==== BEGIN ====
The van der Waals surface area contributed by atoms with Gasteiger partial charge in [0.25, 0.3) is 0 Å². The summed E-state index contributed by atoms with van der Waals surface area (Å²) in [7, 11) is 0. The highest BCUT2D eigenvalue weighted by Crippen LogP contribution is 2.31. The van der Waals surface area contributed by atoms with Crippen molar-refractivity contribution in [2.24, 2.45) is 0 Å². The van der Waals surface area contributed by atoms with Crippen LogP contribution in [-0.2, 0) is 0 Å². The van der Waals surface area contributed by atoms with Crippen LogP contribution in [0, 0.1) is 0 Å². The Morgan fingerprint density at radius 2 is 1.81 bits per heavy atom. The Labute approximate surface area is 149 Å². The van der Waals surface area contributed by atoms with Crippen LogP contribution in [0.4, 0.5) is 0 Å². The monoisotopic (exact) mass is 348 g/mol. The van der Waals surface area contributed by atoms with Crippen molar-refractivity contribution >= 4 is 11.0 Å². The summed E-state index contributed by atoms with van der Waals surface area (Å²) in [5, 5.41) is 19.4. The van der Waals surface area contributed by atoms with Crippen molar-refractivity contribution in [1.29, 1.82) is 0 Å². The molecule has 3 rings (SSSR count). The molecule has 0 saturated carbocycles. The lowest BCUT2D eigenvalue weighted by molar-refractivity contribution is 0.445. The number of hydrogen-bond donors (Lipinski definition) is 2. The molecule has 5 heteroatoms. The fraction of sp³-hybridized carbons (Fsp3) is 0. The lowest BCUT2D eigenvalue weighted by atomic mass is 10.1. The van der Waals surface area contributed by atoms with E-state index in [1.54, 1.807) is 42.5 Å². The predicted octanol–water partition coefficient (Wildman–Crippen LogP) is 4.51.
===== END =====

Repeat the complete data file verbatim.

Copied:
The van der Waals surface area contributed by atoms with Gasteiger partial charge in [0.25, 0.3) is 0 Å². The summed E-state index contributed by atoms with van der Waals surface area (Å²) in [7, 11) is 0. The highest BCUT2D eigenvalue weighted by Crippen LogP contribution is 2.31. The van der Waals surface area contributed by atoms with Crippen molar-refractivity contribution in [2.24, 2.45) is 0 Å². The van der Waals surface area contributed by atoms with Crippen LogP contribution in [-0.2, 0) is 0 Å². The van der Waals surface area contributed by atoms with Crippen LogP contribution in [0, 0.1) is 0 Å². The Morgan fingerprint density at radius 2 is 1.81 bits per heavy atom. The Labute approximate surface area is 149 Å². The van der Waals surface area contributed by atoms with Crippen LogP contribution in [0.4, 0.5) is 0 Å². The monoisotopic (exact) mass is 348 g/mol. The van der Waals surface area contributed by atoms with Crippen molar-refractivity contribution >= 4 is 11.0 Å². The summed E-state index contributed by atoms with van der Waals surface area (Å²) in [5, 5.41) is 19.4. The van der Waals surface area contributed by atoms with Crippen molar-refractivity contribution in [1.29, 1.82) is 0 Å². The molecule has 3 rings (SSSR count). The molecule has 0 saturated carbocycles. The lowest BCUT2D eigenvalue weighted by molar-refractivity contribution is 0.445. The number of hydrogen-bond donors (Lipinski definition) is 2. The molecule has 5 heteroatoms. The fraction of sp³-hybridized carbons (Fsp3) is 0. The lowest BCUT2D eigenvalue weighted by atomic mass is 10.1. The van der Waals surface area contributed by atoms with E-state index in [1.54, 1.807) is 42.5 Å². The predicted octanol–water partition coefficient (Wildman–Crippen LogP) is 4.51.